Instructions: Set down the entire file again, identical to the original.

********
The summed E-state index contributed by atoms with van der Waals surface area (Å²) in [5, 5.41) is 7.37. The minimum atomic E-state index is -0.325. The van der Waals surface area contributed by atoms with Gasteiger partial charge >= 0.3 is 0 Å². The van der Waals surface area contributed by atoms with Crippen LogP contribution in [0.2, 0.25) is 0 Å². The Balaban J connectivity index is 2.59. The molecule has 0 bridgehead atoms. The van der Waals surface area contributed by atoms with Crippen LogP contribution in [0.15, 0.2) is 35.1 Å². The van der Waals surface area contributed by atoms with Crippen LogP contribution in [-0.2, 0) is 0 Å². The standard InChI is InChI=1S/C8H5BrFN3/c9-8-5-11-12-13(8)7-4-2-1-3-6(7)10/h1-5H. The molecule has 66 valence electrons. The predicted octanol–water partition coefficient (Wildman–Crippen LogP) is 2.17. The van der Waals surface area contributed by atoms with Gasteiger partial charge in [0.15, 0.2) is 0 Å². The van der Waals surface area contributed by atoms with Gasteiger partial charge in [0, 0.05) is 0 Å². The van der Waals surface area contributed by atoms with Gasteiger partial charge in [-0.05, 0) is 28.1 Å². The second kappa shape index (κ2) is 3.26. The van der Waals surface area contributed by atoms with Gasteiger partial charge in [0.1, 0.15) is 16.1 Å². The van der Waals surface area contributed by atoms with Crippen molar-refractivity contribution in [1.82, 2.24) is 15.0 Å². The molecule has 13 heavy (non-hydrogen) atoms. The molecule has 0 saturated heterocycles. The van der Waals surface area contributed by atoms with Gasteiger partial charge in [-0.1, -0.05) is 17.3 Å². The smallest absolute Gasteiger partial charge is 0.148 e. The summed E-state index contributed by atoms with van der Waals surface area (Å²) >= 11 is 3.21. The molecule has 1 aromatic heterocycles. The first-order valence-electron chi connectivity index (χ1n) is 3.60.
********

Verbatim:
The summed E-state index contributed by atoms with van der Waals surface area (Å²) in [5, 5.41) is 7.37. The minimum atomic E-state index is -0.325. The van der Waals surface area contributed by atoms with Gasteiger partial charge >= 0.3 is 0 Å². The van der Waals surface area contributed by atoms with Crippen LogP contribution in [0.2, 0.25) is 0 Å². The Balaban J connectivity index is 2.59. The molecule has 0 bridgehead atoms. The van der Waals surface area contributed by atoms with Crippen LogP contribution in [0.15, 0.2) is 35.1 Å². The van der Waals surface area contributed by atoms with Crippen LogP contribution in [-0.2, 0) is 0 Å². The standard InChI is InChI=1S/C8H5BrFN3/c9-8-5-11-12-13(8)7-4-2-1-3-6(7)10/h1-5H. The molecule has 66 valence electrons. The predicted octanol–water partition coefficient (Wildman–Crippen LogP) is 2.17. The van der Waals surface area contributed by atoms with Gasteiger partial charge in [0.15, 0.2) is 0 Å². The van der Waals surface area contributed by atoms with Gasteiger partial charge in [0, 0.05) is 0 Å². The van der Waals surface area contributed by atoms with Gasteiger partial charge in [-0.05, 0) is 28.1 Å². The second kappa shape index (κ2) is 3.26. The van der Waals surface area contributed by atoms with Gasteiger partial charge in [0.1, 0.15) is 16.1 Å². The van der Waals surface area contributed by atoms with Crippen molar-refractivity contribution in [1.82, 2.24) is 15.0 Å². The molecule has 13 heavy (non-hydrogen) atoms. The molecule has 0 saturated heterocycles. The van der Waals surface area contributed by atoms with Gasteiger partial charge in [-0.1, -0.05) is 17.3 Å². The smallest absolute Gasteiger partial charge is 0.148 e. The summed E-state index contributed by atoms with van der Waals surface area (Å²) >= 11 is 3.21. The molecule has 1 aromatic heterocycles. The first-order valence-electron chi connectivity index (χ1n) is 3.60.